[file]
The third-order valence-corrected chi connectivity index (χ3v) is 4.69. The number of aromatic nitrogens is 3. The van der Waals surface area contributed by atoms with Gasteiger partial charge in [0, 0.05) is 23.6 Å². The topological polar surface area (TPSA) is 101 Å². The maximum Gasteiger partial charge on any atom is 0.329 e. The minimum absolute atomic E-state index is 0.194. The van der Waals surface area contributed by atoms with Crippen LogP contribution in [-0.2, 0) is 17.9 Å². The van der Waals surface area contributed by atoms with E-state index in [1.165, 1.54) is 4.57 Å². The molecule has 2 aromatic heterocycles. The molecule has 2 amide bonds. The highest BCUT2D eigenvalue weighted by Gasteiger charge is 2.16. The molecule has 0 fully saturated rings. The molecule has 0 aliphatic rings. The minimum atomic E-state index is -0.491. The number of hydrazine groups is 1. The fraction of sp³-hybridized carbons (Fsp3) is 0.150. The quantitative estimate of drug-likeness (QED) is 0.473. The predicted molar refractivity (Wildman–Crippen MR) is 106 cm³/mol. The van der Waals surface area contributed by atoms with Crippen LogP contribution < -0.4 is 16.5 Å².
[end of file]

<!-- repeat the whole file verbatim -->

The third-order valence-corrected chi connectivity index (χ3v) is 4.69. The number of aromatic nitrogens is 3. The van der Waals surface area contributed by atoms with Gasteiger partial charge in [0, 0.05) is 23.6 Å². The topological polar surface area (TPSA) is 101 Å². The maximum Gasteiger partial charge on any atom is 0.329 e. The minimum absolute atomic E-state index is 0.194. The van der Waals surface area contributed by atoms with Crippen LogP contribution in [-0.2, 0) is 17.9 Å². The van der Waals surface area contributed by atoms with E-state index in [1.165, 1.54) is 4.57 Å². The molecule has 2 aromatic heterocycles. The molecule has 2 amide bonds. The highest BCUT2D eigenvalue weighted by Gasteiger charge is 2.16. The molecule has 0 fully saturated rings. The molecule has 0 aliphatic rings. The minimum atomic E-state index is -0.491. The number of hydrazine groups is 1. The fraction of sp³-hybridized carbons (Fsp3) is 0.150. The quantitative estimate of drug-likeness (QED) is 0.473. The predicted molar refractivity (Wildman–Crippen MR) is 106 cm³/mol. The van der Waals surface area contributed by atoms with Crippen LogP contribution < -0.4 is 16.5 Å².